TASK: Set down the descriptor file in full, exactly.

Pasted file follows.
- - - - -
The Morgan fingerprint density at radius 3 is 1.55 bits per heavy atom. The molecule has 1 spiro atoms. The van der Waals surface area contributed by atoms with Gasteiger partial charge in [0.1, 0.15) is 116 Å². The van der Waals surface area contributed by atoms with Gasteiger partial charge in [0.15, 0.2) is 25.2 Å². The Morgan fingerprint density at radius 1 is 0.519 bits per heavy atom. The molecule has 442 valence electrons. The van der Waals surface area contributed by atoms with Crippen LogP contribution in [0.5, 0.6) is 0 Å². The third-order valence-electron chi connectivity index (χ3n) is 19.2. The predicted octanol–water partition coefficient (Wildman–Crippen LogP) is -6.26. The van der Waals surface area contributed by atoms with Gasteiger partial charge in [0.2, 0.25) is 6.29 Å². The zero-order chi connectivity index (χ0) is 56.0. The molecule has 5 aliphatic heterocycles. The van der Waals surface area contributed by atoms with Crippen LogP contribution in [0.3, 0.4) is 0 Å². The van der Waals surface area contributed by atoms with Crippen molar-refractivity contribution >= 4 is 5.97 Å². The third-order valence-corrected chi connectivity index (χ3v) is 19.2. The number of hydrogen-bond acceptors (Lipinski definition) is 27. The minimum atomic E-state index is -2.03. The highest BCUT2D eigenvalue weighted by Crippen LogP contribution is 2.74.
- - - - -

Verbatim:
The Morgan fingerprint density at radius 3 is 1.55 bits per heavy atom. The molecule has 1 spiro atoms. The van der Waals surface area contributed by atoms with Gasteiger partial charge in [0.1, 0.15) is 116 Å². The van der Waals surface area contributed by atoms with Gasteiger partial charge in [0.15, 0.2) is 25.2 Å². The Morgan fingerprint density at radius 1 is 0.519 bits per heavy atom. The molecule has 442 valence electrons. The van der Waals surface area contributed by atoms with Crippen LogP contribution in [0.5, 0.6) is 0 Å². The third-order valence-electron chi connectivity index (χ3n) is 19.2. The predicted octanol–water partition coefficient (Wildman–Crippen LogP) is -6.26. The van der Waals surface area contributed by atoms with Gasteiger partial charge in [0.2, 0.25) is 6.29 Å². The zero-order chi connectivity index (χ0) is 56.0. The molecule has 5 aliphatic heterocycles. The van der Waals surface area contributed by atoms with Crippen LogP contribution in [0.3, 0.4) is 0 Å². The van der Waals surface area contributed by atoms with Crippen molar-refractivity contribution >= 4 is 5.97 Å². The third-order valence-corrected chi connectivity index (χ3v) is 19.2. The number of hydrogen-bond acceptors (Lipinski definition) is 27. The minimum atomic E-state index is -2.03. The highest BCUT2D eigenvalue weighted by Crippen LogP contribution is 2.74.